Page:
Due to such experiences people were advised to devote their culture to reading from authors that had written materials in Line with society’s moral inclination. The nature of impression left by both secular and religious writers, through their writings was of prime importance since it contributed towards their general character.

Morals taught through religion should have been taken seriously by all within the society (De Voragine 1998, 12-382). A good example was the lifestyle of St. Francis of Asisi who was a great paradoxical figure. He is depicted as a man who vowed not to defile himself and others despite his lustful desires. He was an artist who gave his life to the love of pleasures of the natural world contrary to the belief of many but at the same time chose lifestyle the most austere poverty.

He stripped himself naked in the public square for the purposes of demonstrating his renunciation of worldly pleasures and goods. Francis tried to bring an end to the Crusades through talking to the Saracens, and at the same time prayed together with the king concerning animals and abandoned pagans. He also generated some inspiration in the field of poetry and art (De Voragine 1998, 12-382).

Medieval Christians analyzed the importance of education and discovered its percentage contribution towards noble character. They discovered that every creature of noble character rules the territory it dwells; this is because nobility out-stands other qualities of life. God created each individual with unique qualities irrespective of the environment one dwells. They believed that nobility therefore provides good foundation for wisdom and riches, alongside justified authority.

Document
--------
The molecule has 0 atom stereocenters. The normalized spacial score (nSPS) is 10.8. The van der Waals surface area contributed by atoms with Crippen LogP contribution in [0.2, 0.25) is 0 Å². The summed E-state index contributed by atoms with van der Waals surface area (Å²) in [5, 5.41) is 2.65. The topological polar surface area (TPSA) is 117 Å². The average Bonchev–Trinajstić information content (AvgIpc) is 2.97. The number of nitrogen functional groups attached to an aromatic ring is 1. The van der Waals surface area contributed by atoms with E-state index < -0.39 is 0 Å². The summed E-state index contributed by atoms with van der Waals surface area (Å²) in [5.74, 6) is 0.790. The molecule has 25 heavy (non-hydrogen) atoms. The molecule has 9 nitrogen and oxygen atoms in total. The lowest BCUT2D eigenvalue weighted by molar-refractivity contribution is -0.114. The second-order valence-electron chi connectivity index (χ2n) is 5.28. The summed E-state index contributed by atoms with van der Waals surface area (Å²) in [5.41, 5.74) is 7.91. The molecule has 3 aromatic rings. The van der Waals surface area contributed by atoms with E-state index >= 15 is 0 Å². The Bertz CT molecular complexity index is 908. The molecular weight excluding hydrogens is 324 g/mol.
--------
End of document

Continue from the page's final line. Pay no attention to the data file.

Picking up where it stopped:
Extraordinary character always attract serious rebellion hence requires modest approach, which with the help of acquired knowledge acts as the most outstanding reinforcement against ignoble character influence (Thompson 1993, 10-84). The teaching on contemptuous issues was ignored amongst Christians and other people within the society. This had since led to the emergence of both true and false believers leading to denial of basic human principles, hence widespread denial of equality within human circles.


Within the literatures discussed it was depicted that humanistic behaviors is what led to creation of awareness that human dependence upon God and nature is no longer necessary. The argument has been reinforced by the existence of professionals from various fields which considered human reasoning sovereign to God’s.

However, the society was basically characterized by dominance of what was considered superior over inferior. The culture of dominance brought about inequality, social, spiritual injustice and poverty within every aspect. Despite all these, life was considered amongst the people within the society as intrinsically sacred, meaning that within the web of life where people live, every creation has got its own level of intrinsic beauty and value.

Reference List

De Voragine, Jacobus. 1998. The Golden Legend. 12-382. Great Britain: Penguin Books Publishers

Thompson, Augustine.1993.Treatise on Laws with the Ordinary Gloss.10-84. California: San Franscisco